The round hills of Vermont roll across the landscape. Their raiment changes with the season: summer green, autumn red, winter white and springtime drab, but the hills themselves are as constant as anything seems to one possessed of a human lifespan. They are as close-mouthed and inscrutable as their inhabitants, not prone to sharing their secrets with just anyone who happens by.
But dotted here and there in the hills are oddities, stone chambers built into hillsides and hidden from casual view by foliage. Typically rectangular, they are lined with flat blocks of limestone or shale, the chambers give no indication of their function. Tradition holds these chambers were here when the first Europeans arrived, but they hardly fit with what is known about native Abenaki practices. In fact, surviving Abenaki oral traditions are conspicuously silent on the topic of the stone chambers.
Modern scholars maintain the chambers are surviving traces of long gone, unrecorded dwellings, probably storage rooms meant for keeping goods cool. Any instances of a chamber doorway aligning with sunrise or sunset on an astronomically significant date like a solstice or equinox is pure coincidence or wishful thinking on the part of the observer.
Shows what they know.
The Door to Otheryear
A realityquake is a quantum event. The raw stuff of space and time rips asunder. One section of reality drops below another as one tectonic plate subducts below another in an earthquake. And, as may happen, elements of that submerged strata may find their way to the top of the covering layer, incongruously out of place.
Saturday afternoon of Carnage, I ran Highway to Niflheim, an adventure in the campaign setting Infinite Worlds, where a near-future society explores and exploits parallel worlds for knowledge, art and resources. The players took the roles of I-Cops assigned to investigate the failure of a research station on a low tech world to check in with Homeline Control on schedule.
The session got off on the wrong foot for me because I forgot to print out one of the six character sheets for the players. Usually I keep backups of character sheets, notes and such on a thumb drive just in case of such forgetfulness. However, this time, as I pulled all my gear together the day before, I thought to myself, “Oh, there won’t be a printer or a laptop available for you to use, so there’s no point in bringing digital backups.” Fortunately, the last player to get to the table gracefully volunteered to bow out, so that worked out okay, if not ideally.
There was an initial misunderstanding about the kind of game I was running versus what some players thought they were in for. A couple took tactics better suited to Tom Clancy’s Rainbow 6 while I had envisioned something more like Stargate: SG-1 with disguises. But we all seemed to get on the same page readily enough. Some of that was me rolling with what they wanted and some was the players stretching out a bit when they realized it was meant to be a cinematic game I think.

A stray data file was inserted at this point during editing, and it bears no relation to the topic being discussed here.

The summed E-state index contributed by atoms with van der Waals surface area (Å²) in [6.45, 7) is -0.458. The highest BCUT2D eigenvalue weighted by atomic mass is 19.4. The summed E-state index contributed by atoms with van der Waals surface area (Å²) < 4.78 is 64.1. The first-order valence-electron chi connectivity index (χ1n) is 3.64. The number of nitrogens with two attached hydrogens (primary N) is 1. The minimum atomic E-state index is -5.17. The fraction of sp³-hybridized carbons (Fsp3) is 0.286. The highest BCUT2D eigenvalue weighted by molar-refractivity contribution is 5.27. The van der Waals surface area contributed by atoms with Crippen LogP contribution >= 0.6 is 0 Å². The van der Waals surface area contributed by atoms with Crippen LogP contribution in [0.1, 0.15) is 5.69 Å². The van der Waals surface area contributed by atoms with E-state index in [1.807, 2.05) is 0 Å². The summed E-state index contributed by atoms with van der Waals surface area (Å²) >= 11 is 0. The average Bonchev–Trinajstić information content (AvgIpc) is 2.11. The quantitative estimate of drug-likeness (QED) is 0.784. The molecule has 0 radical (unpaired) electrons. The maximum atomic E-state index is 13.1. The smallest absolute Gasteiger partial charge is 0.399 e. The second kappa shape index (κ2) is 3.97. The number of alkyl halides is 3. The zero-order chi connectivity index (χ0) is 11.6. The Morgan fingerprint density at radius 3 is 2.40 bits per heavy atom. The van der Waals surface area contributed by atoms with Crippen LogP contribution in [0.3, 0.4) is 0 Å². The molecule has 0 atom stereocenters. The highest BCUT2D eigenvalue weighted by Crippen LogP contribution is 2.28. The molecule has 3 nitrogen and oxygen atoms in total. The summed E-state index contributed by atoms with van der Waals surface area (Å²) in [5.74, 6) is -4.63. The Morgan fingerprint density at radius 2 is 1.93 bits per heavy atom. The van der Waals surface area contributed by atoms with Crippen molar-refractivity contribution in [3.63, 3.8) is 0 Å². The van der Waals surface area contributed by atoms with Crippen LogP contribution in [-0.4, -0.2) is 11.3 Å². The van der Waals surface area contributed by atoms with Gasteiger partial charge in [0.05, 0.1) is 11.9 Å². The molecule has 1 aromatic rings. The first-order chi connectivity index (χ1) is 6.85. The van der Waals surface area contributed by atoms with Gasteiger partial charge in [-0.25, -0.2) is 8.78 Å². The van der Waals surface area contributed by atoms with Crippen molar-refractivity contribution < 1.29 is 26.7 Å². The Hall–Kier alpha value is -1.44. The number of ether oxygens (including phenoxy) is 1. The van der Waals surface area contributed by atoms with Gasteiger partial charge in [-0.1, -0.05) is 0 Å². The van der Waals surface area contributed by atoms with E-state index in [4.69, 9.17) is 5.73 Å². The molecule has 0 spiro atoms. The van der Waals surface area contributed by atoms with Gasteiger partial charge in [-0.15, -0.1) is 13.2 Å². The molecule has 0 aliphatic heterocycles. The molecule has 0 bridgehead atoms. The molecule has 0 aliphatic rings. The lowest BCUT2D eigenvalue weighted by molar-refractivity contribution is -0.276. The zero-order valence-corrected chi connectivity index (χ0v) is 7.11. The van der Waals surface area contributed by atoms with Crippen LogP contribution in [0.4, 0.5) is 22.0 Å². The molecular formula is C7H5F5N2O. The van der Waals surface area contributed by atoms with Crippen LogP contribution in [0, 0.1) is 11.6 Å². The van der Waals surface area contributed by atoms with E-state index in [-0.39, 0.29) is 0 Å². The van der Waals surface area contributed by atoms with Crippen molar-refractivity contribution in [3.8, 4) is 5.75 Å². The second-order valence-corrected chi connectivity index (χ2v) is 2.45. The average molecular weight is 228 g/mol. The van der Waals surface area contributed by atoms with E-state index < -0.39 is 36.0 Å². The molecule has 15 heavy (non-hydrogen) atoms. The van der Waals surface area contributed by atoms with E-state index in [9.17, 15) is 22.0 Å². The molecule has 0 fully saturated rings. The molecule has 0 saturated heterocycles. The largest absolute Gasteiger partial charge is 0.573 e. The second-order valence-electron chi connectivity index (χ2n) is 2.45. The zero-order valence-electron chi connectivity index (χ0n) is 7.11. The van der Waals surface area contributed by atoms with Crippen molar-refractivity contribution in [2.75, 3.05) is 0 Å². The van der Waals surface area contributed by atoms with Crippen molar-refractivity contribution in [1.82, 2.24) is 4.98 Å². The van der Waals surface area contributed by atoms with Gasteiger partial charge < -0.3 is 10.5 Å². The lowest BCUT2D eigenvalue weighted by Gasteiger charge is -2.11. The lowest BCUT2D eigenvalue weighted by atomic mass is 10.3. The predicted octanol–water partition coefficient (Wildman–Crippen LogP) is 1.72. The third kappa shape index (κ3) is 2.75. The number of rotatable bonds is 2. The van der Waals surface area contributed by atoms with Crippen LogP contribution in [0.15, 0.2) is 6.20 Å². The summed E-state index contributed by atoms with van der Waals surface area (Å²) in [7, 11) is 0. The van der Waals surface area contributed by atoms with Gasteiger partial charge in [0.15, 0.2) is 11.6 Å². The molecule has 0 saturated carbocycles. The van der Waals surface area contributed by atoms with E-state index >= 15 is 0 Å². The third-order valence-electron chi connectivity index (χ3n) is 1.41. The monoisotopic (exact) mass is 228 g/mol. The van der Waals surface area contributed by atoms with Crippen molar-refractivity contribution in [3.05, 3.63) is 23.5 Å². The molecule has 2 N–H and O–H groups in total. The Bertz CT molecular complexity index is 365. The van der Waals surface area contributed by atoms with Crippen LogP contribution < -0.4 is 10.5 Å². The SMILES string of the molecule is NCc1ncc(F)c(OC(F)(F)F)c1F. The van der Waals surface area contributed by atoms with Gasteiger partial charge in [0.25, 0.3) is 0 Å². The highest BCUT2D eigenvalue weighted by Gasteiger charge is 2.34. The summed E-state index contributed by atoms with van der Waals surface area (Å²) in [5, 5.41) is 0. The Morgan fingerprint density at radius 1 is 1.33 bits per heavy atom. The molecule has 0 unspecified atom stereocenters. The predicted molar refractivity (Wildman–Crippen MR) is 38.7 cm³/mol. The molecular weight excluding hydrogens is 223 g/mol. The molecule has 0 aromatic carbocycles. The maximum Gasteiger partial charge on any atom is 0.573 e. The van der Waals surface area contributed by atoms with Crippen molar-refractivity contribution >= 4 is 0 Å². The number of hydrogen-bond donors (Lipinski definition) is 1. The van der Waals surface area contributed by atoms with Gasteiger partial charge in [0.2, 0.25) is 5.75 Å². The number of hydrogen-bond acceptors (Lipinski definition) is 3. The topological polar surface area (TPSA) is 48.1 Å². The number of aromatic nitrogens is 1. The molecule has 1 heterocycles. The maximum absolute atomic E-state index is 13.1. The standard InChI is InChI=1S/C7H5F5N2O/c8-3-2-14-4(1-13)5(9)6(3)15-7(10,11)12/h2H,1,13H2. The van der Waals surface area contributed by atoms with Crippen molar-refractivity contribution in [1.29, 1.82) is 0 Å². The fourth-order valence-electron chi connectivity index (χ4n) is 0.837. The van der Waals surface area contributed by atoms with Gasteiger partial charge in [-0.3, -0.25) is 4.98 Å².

I have to confess that I have fallen behind on the Highway to Niflheim adventure. My original plan was to have the characters and adventure notes together in time for a playtest session in early October. A confluence of factors, including my day job kicking back into gear and a desire to spend my time elsewhere than bent over a keyboard at home or at Muddy Waters, put a drain on my energy to move this project forward.
The last week of September, I tried to force the issue by setting a date and getting people on board to play. I allowed inertia and poor time management to make that impractical. Last night, October 14th, was the first time I made any real progress on Highway to Niflheim and that was just flipping through my notebook and adding one idea to the list. Then I let myself get distracted learning rules to a card game.
If it sounds like I’m flagellating myself gratuitously, I’m not trying to, honest. I’d rather be upfront about my choices and processes in journaling this project’s development than pretend otherwise. So, because I like lists, here’s one showing what left I have to do before Carnage, which is the first weekend of November:
- Write the sixth player character background. This is where I got stumped at my last big writing session mid-September.
- Finish statting out the player characters. I’ve only got two or three sheets made up. This should be the easy part, because there are so many templates available in GURPS Infinite Worlds, but I find myself second-guessing how similar all the PCs will seem. It makes sense, because the Infinity Patrol accepts people who fit a type, but my method as an adventure writer is to work toward a disparate but interlocking group of characters.
- Flesh out NPCs. Over these weeks of dormancy, I’ve had a few good flashes of inspiration to fill out the adventure and make the St. Lawrence River valley of Midgard seem more populated. One in particular is the thought I had last night, which I’m not sure is awesome or just distracting.
- Develop locations and the default sequence of events. This is that time line I wrote about while working on the Ghostbusters adventure. It’ll never unfold the way it’s written once the PCs start doing things, but it gives me a reference point from which to kick off and react to their choices.
It’s totally do-able before Carnage. I just gotta get through this weekend and then down to business.